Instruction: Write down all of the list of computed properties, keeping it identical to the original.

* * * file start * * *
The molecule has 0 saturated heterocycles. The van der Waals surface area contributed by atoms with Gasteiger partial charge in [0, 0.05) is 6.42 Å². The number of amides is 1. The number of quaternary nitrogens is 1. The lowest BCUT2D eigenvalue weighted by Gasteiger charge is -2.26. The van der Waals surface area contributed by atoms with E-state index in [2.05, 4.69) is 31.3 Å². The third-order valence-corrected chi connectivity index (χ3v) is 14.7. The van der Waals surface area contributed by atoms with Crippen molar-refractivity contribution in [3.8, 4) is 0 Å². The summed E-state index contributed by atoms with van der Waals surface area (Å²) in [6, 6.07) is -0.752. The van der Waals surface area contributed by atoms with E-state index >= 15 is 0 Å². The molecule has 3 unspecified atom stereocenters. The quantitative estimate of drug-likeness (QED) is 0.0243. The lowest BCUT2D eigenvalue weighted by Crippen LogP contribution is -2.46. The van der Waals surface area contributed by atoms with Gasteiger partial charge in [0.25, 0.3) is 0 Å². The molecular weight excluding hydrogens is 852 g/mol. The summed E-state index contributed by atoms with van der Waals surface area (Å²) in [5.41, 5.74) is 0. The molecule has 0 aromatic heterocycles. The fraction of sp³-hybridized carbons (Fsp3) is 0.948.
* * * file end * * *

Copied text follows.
The molecule has 0 saturated heterocycles. The van der Waals surface area contributed by atoms with Gasteiger partial charge in [0, 0.05) is 6.42 Å². The number of amides is 1. The number of quaternary nitrogens is 1. The lowest BCUT2D eigenvalue weighted by Gasteiger charge is -2.26. The van der Waals surface area contributed by atoms with E-state index in [2.05, 4.69) is 31.3 Å². The third-order valence-corrected chi connectivity index (χ3v) is 14.7. The van der Waals surface area contributed by atoms with Crippen molar-refractivity contribution in [3.8, 4) is 0 Å². The summed E-state index contributed by atoms with van der Waals surface area (Å²) in [6, 6.07) is -0.752. The van der Waals surface area contributed by atoms with E-state index >= 15 is 0 Å². The molecule has 3 unspecified atom stereocenters. The quantitative estimate of drug-likeness (QED) is 0.0243. The lowest BCUT2D eigenvalue weighted by Crippen LogP contribution is -2.46. The van der Waals surface area contributed by atoms with Gasteiger partial charge in [0.25, 0.3) is 0 Å². The molecular weight excluding hydrogens is 852 g/mol. The summed E-state index contributed by atoms with van der Waals surface area (Å²) in [5.41, 5.74) is 0. The molecule has 0 aromatic heterocycles. The fraction of sp³-hybridized carbons (Fsp3) is 0.948.